The most enviable genius in literary history is the guy who invented alphabet soup: nobody knows who he is.
You’re our Marcel Proust, Mr. Zuckerman.”
Zuckerman laughed. It wasn’t exactly how he saw it.
No, he wasn’t a Jain, thought the Swede, but he might as well have been-he was just as pathetically and naively nonviolent. The idiocy of the uprightness of the goals he had set.
There’s no remaking reality… Just take it as it comes. Hold your ground and take it as it comes. There’s no other way.
Life is just a short period of time in which you are alive.
It’s no picnic up there in the egosphere.
Son, anything can happen to anyone,” my father told me, “but it usually doesn’t.
There is truth and then again there is truth. For all that the world is full of people who go around believing they’ve got you or your neighbor figured out, there really is no bottom to what is not known. The truth about us is endless. As are the lies.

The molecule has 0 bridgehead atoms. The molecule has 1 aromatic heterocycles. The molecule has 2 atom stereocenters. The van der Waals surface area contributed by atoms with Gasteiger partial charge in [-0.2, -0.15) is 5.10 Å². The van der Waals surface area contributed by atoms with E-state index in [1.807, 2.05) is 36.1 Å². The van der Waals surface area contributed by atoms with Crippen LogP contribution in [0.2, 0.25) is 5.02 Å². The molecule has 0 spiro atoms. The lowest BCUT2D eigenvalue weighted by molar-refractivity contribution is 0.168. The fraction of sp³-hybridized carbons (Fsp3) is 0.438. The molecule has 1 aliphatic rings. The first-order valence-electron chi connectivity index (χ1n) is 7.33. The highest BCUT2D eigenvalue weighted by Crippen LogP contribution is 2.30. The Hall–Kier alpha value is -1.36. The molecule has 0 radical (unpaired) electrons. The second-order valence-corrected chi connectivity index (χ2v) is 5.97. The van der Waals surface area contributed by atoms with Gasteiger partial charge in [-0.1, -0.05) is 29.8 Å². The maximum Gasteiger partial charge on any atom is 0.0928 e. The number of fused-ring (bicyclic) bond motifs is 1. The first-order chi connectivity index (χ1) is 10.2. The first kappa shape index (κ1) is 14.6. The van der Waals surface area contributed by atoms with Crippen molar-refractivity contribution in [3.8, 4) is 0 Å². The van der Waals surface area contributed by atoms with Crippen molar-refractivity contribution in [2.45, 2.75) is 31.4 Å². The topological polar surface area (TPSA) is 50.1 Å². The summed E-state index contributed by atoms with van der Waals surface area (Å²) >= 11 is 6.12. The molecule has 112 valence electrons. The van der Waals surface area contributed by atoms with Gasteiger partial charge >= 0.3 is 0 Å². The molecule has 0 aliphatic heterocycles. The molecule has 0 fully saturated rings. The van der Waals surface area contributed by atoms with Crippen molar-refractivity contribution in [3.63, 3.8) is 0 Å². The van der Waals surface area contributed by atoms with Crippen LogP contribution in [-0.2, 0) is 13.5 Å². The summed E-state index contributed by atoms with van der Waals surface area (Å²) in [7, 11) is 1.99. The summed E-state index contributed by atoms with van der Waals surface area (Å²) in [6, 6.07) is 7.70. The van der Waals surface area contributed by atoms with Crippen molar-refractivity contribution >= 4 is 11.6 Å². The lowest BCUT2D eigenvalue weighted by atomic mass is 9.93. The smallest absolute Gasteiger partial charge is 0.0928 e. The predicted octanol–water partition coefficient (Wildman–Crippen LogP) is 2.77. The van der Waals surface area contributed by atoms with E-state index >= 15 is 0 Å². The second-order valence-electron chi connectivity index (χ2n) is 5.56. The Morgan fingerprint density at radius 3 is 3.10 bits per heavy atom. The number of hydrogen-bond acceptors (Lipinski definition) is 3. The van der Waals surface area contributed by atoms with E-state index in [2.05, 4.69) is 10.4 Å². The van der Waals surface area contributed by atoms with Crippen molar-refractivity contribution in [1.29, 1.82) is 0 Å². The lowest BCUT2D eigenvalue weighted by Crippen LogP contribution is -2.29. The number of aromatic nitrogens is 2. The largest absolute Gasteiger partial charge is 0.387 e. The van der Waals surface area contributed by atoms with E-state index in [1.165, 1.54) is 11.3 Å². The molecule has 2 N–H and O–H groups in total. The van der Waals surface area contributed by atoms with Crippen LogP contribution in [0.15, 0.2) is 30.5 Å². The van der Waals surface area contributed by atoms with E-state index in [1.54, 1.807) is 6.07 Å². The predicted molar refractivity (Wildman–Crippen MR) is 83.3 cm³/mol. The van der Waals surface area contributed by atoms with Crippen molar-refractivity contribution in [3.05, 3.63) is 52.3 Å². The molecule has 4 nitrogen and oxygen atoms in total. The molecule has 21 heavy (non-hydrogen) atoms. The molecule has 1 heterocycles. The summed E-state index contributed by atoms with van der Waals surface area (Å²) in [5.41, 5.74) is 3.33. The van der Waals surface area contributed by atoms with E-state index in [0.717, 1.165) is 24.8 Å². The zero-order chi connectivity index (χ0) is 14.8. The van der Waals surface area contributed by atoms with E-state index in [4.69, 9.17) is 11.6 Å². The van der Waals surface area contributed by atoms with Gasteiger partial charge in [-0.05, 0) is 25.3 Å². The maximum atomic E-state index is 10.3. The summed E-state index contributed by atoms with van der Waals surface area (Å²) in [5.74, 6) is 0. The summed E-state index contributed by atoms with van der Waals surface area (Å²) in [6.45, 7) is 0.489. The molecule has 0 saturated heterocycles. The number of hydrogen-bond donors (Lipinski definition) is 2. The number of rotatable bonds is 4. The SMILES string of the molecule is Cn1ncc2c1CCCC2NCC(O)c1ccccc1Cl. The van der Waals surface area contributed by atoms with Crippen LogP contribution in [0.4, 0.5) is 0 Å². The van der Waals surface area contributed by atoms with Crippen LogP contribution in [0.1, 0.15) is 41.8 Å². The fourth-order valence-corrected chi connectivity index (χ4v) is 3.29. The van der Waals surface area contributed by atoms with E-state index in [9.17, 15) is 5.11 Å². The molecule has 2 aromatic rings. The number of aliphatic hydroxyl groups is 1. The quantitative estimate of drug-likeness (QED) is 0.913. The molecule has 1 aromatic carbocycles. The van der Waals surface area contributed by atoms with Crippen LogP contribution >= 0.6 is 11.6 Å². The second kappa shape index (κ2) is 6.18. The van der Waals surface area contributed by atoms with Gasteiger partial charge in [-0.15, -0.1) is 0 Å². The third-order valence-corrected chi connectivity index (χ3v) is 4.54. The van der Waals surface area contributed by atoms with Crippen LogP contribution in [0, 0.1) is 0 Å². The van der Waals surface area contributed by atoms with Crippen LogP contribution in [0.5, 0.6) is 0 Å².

He was sitting at his desk. He had to get some relief from seeing what he did not want to see. The factory was empty. There was only the night watchman who’d come on duty with his dogs. He was down in the parking lot, patrolling the perimeter of the double-thick chain-link fence, a fence topped off, after the riots, with supplemental scrolls of razor ribbon that were to admonish the boss each and every morning he pulled in and parked his car, “Leave! Leave! Leave!
What is astonishing is that we, who had no idea how anything was going to turn out, now know exactly what happened. That the results are in for the class of January 1950-the unanswerable questions answered, the future revealed-is that not astonishing? To have lived-and in this country, and in our time, and as who we were. Astonishing. This